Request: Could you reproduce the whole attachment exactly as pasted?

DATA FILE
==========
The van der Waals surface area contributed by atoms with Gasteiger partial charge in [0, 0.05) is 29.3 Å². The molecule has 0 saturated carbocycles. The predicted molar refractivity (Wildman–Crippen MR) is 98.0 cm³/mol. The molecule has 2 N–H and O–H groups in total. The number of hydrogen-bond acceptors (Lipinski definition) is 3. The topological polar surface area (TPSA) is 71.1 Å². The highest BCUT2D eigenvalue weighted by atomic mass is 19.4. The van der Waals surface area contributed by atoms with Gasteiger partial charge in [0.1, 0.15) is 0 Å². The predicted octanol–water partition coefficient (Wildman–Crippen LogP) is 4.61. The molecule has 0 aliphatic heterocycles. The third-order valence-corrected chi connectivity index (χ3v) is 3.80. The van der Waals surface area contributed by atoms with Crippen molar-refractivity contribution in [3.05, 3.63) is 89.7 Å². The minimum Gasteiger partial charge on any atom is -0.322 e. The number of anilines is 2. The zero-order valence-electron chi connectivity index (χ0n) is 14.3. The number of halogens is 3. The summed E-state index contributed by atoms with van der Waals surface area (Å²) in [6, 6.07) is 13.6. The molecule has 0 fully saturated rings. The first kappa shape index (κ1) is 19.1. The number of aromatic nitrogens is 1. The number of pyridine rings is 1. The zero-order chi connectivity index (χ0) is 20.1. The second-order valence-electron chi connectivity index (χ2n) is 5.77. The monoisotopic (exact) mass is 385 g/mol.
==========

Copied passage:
The van der Waals surface area contributed by atoms with Gasteiger partial charge in [0, 0.05) is 29.3 Å². The molecule has 0 saturated carbocycles. The predicted molar refractivity (Wildman–Crippen MR) is 98.0 cm³/mol. The molecule has 2 N–H and O–H groups in total. The number of hydrogen-bond acceptors (Lipinski definition) is 3. The topological polar surface area (TPSA) is 71.1 Å². The highest BCUT2D eigenvalue weighted by atomic mass is 19.4. The van der Waals surface area contributed by atoms with Gasteiger partial charge in [0.1, 0.15) is 0 Å². The predicted octanol–water partition coefficient (Wildman–Crippen LogP) is 4.61. The molecule has 0 aliphatic heterocycles. The third-order valence-corrected chi connectivity index (χ3v) is 3.80. The van der Waals surface area contributed by atoms with Crippen molar-refractivity contribution in [3.05, 3.63) is 89.7 Å². The minimum Gasteiger partial charge on any atom is -0.322 e. The number of anilines is 2. The zero-order valence-electron chi connectivity index (χ0n) is 14.3. The number of halogens is 3. The summed E-state index contributed by atoms with van der Waals surface area (Å²) in [6, 6.07) is 13.6. The molecule has 0 fully saturated rings. The first kappa shape index (κ1) is 19.1. The number of aromatic nitrogens is 1. The number of pyridine rings is 1. The zero-order chi connectivity index (χ0) is 20.1. The second-order valence-electron chi connectivity index (χ2n) is 5.77. The monoisotopic (exact) mass is 385 g/mol.